19:     //to set the Oracle Command to bind by name
  20:     if (command is Oracle.DataAccess.Client.OracleCommand)
  21:     {
  22:         OracleCommand oraCmd = (OracleCommand) command;
  23:         oraCmd.BindByName = true;
  24:         command = oraCmd;
  25:     }
  26:     command.CommandText = parameterizedSQL;
  27:     command.CommandType = CommandType.Text;
  28:  
  29:     //loop through the params and add them to the command
  30:     foreach (DbParameter parameter in paramList)
  31:     {
  32:         command.Parameters.Add(parameter);
  33:     }
  34:     try
  35:     {
  36:         command.Prepare();
  37:         command.ExecuteNonQuery();
  38:     }
  39:     catch (Exception ex)
  40:     {
  41:         command.Dispose();
  42:         throw;
  43:     }
  44: }

October 23, 2008

Oracle Client/ODAC on Vista x64 Mostly Working… Finally

Filed under: Oracle — Tags: — Darrin Maidlow @ 11:25 pm

So, finally I got fed up with working from a 32 bit XP virtual machine and spent a little more time on this issue.  I’ve managed to get my Vista Ultimate a la x64 mostly working.  Where I went wrong (aside from trying to figure this out in the middle of the night in a shitty mood because I had spent so much time head banging with a wall) was using the 64 bit client. 

The correct path to Oracle happiness in my case was the 11g client.  It works great with my 10.2 server.  The important bit in was to use the 32 bit install rather than the 64 bit install.  One of my primary tools for accessing Oracle is 9.x.  Quest Software states that Toad for Oracle 9.6 is the first version to really support the 11g client.  However, it does NOT support the x64 client.

So the last time I tried to solve this, after a long day, and a fun night of head banging with a wall – when I tried the 11g client, I used x64 cbuild – and saw that Toad wouldn’t work, I threw a little hissyfit and went to bed.  Long story short, installing both the 32bit and seems to have done the trick.  Now – there is one important little piece o’ information that you will need to know.  Though I have not confirmed this, I suspect that x64 applications will not be able to use the driver.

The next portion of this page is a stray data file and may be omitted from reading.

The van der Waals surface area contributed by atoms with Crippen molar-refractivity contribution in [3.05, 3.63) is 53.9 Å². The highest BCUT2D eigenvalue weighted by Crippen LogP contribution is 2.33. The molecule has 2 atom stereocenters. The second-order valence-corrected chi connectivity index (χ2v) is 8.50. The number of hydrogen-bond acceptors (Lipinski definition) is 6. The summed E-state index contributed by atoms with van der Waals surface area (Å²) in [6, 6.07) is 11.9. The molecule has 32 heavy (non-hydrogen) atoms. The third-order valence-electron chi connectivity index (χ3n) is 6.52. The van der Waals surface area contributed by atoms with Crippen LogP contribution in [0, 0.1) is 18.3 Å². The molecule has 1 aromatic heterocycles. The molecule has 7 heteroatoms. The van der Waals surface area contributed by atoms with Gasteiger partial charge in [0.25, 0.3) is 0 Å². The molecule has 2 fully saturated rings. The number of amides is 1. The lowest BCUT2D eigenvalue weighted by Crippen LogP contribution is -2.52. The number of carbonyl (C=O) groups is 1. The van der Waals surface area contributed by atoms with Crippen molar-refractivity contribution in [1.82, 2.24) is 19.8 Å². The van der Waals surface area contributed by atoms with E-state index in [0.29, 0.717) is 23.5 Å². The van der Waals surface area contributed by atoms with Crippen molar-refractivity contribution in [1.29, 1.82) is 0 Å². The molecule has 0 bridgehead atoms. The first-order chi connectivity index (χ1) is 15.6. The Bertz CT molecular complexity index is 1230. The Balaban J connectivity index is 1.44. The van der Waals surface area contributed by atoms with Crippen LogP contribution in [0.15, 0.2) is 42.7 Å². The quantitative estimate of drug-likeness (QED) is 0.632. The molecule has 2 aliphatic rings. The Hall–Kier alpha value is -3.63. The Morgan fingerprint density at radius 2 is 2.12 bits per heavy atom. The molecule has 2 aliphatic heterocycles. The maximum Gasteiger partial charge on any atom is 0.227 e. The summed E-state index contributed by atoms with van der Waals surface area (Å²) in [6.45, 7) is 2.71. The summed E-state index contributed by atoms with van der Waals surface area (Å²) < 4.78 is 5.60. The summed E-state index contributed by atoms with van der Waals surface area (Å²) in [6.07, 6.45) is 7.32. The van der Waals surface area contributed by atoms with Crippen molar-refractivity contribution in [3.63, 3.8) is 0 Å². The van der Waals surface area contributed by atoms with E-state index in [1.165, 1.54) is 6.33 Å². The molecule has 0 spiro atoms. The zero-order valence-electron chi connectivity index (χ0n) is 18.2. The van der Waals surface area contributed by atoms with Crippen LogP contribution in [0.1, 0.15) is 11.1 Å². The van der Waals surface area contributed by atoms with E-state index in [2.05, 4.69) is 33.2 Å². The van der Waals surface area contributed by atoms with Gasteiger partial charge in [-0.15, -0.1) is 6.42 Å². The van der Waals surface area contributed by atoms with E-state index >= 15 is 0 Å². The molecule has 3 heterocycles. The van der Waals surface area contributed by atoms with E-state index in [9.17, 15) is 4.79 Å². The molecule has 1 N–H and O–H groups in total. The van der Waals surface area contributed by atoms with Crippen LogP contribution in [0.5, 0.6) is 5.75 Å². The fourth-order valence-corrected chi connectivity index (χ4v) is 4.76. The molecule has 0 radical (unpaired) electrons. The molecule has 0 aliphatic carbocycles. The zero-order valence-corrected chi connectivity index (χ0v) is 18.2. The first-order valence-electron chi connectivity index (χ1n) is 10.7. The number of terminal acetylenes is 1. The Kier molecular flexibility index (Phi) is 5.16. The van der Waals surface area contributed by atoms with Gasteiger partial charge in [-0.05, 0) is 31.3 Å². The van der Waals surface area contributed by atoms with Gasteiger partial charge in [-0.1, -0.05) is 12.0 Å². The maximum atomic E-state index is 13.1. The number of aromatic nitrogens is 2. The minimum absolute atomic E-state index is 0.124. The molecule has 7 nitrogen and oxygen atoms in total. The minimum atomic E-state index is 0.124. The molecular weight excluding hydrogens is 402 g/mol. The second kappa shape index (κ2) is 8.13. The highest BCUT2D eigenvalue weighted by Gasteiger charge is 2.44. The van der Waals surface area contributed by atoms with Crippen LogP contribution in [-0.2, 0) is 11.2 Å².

That said, from a development point of view you will need to set IIS to run at 32 bit.  On IIS 5.x/6.x this is a server wide setting from a dos window:

   1: cscript %SYSTEMDRIVE%\inetpub\adminscripts\adsutil.vbs SET W3SVC/AppPools/Enable32bitAppOnWin64 1
   2: %SYSTEMROOT%\Microsoft.NET\Framework\v2.0.50727\aspnet_regiis.exe -i

 

If you’re running Vista or Server 2008 with IIS7, you have things a little better.  You can configure each application pool to run as 32 or 64 bit.  For winform development, change the compile properties of the project to set the target platform to be x86.

I’m really glad that’s over…but I still want a proper x64 ODAC.  Come on Oracle .. =)

Update February 2009 – I have made a happy ending post on .  Got Oracle client working in both .  Check it out.

July 11, 2008

ODAC/ODP.NET on Vista x64

Filed under: Oracle — Tags: , , , — Darrin Maidlow @ 7:11 am

Since moving to Vista x64 I’ve had a heck of a time with Oracle clients.  The one thing I could not get working until tonight was ODP with Visual Studio / .NET.  Finally I found a solution.

First, download and install . (Link requires registration)   This should get the 32bit stuff installed.   I’m still using an Oracle 10g R2 server.  You will likely need to grab a copy of the TNSnames.ora for your existing client folder and place it in the appropriate tree of the 11g product home.

This however is not enough to get .NET working with ODP.  Go to the folder where you extracted the zip.  We need to find the Oracle.DataAccess.dll.  This can be found in the file named filegroup4.jar, in the stage\components\oracle.ntoledb.odp_net_2.  Winrar will open .jar files if needed.  Extract the Oracle.DataAscess.dll file.

For now, I’ve put a copy of this file in my projects lib folder.  I then added a reference directly to this file from all projects that need ODP access. 

Keep in mind – before you ship you may want to remove this reference and ensure that the .DLL file doesn’t get included in your build.  This should get your Vista x64 box developing with ODP.

To Oracle – come on guys.  Give us some Vista x64 love!